Jay Livingston Receives the 2,000th TAVR Procedure

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Parkwest Medical Center Celebrates Heart Care Milestone

As a retired teacher and avid tennis player, Jay Livingston was in tune with his health, so he noticed early on when he began experiencing shortness of breath more frequently, despite no changes to his regular routine. He also was having dizzy spells and feeling less energetic, sometimes while walking.  

Jay Livingston, recipient of 2000th TAVR procedure, on stationary bicycle smiling.
Jay Livingston exercises on a bicycle at cardiac rehab, following his TAVR procedure at Parkwest.

“When I started detecting something was ‘off,’ I went to my cardiologist,” said Livingston. “We monitored the situation for a while then discussed TAVR as a treatment option.” Livingston ultimately received Covenant Health’s 2000th TAVR procedure at Parkwest Medical Center.

What is TAVR?

TAVR stands for transcatheter aortic valve replacement. It is a treatment option for patients with aortic stenosis, or a narrowing of the aortic heart valve. The narrowed valve blocks blood flow to the rest of the body, causing chest pain, fatigue and shortness of breath, among other symptoms. According to the American Heart Association, aortic stenosis one of the most common and serious valve disease problems,

For patients who are not candidates for open heart surgery, TAVR can be lifesaving. In addition, the minimally invasive procedure results in less scarring, less blood loss and less pain.  

TAVR is also revolutionary in recovery. Because it’s minimally invasive, TAVR doesn’t require a heart-lung machine, allowing patients to recover faster. Patients can also begin cardiac rehabilitation sooner, which helps maximize cardiac function after surgery or other significant heart event.

2000th TAVR Procedure – the 12-Year Growth of TAVR at Parkwest

Parkwest Medical Center was the first in the region to offer the TAVR procedure in 2012. While considered novel technology at the time, it has continued to grow and evolve as an advanced treatment option.

“Mr. Livingston was the 2,000th TAVR case done at Parkwest, and he represents how far the procedure has come,” said Ayaz Rahman, MD, interventional cardiologist. “If this was 2012, he wouldn’t have been approved to receive the surgery.”

Dr. Rahman smiling with labcoat and tie on.
Ayaz Rahman, MD

Dr. Rahman explains that in the case of Livingston, his TAVR procedure was performed before any significant damage to the heart could occur, making him a lower-risk case. When TAVR first began, only high-risk patients who were not candidates for open-heart surgery could undergo TAVR because there was a lack of data for low- and medium-risk patients.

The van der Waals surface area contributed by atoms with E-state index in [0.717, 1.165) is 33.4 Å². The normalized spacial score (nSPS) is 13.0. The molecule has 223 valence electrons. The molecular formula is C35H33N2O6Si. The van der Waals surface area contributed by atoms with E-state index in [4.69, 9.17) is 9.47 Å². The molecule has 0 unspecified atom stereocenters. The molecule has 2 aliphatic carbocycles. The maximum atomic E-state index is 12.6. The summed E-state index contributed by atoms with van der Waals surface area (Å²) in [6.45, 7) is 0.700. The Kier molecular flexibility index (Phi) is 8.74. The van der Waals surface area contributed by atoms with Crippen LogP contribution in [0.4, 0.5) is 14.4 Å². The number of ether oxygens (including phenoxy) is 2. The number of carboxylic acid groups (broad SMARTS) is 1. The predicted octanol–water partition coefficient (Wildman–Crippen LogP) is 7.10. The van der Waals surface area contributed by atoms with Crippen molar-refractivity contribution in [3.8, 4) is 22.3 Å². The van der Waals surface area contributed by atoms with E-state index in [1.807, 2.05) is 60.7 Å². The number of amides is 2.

“Now there is a growth of data that has shown the benefit for low- and medium-risk patients, and TAVR can be approved at all risk levels,” Dr. Rahman said. “The technology and quality of prostheses are also much more improved. Mr. Livingston got the latest valve prosthesis, which is fixed and treated to offer more longevity than previous versions. We also have new devices that we can insert in the wrist during surgery that help filter the carotid arteries to prevent embolization, which can cause a stroke.”

The introduction of TAVR at Parkwest was also instrumental in growing the medical center’s heart valve program and facilitated the creation of more “hybrid” operating rooms at the hospital. These rooms combine a traditional operating room with a cardiac catheterization lab and are used during less-invasive treatments, including TAVR.

Who is Eligible for TAVR?

TAVR is designed for patients with aortic stenosis or other structural heart diseases. It is a life-saving option for patients who cannot tolerate traditional open-heart surgery. To determine whether TAVR is a good treatment option, potential candidates will undergo a series of tests and scans including echocardiograms, heart ultrasounds, valve evaluations, heart catheterizations and gated CT scans (scans which take place during a specific part of the cardiac cycle). These tests help establish the condition of the valves and look for anatomic risk factors.

The TAVR Experience

“It was a fantastic experience,” said Livingston about receiving the 2000th TAVR procedure. “The pre-testing was great, and I couldn’t have asked for a better surgery experience. Dr. Rahman and his nurses were so great that I joked about wanting to stay another night in the hospital.”

Livingston is now completing cardiac rehabilitation to continue his recovery. “The girls at cardiac rehab are terrific,” he said. “I look forward to going each time.” He is also heading back to the tennis courts, grateful for the great care he received at Parkwest.

“I feel lucky to be back to what I do,” he said. Dr. Rahman says TAVR has helped improve Livingston’s quality of life and helped him feel better.

“Covenant Health offers some of the newest technology and therapy treatments,” Dr. Rahman said. “Our priority is delivering high-quality care so patients can stay in East Tennessee and not have to travel elsewhere.”

He encourages people to keep up with their health and visit their doctor if they suspect something is wrong, as waiting too long can cause irreparable damage.

To learn more about the TAVR program, visit CovenantHealth.com/our-services/tavr/. For help finding a personal physician or a heart specialist, visit CovenantHealth.com/find-a-doctor/.

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Headquartered in Knoxville, Tennessee, Covenant Health is a community-owned, healthcare enterprise committed to providing the right care at the right time and place. Covenant Health is the area’s largest employer and has more than 11,000 compassionate caregivers, expert clinicians, and dedicated employees and volunteers.

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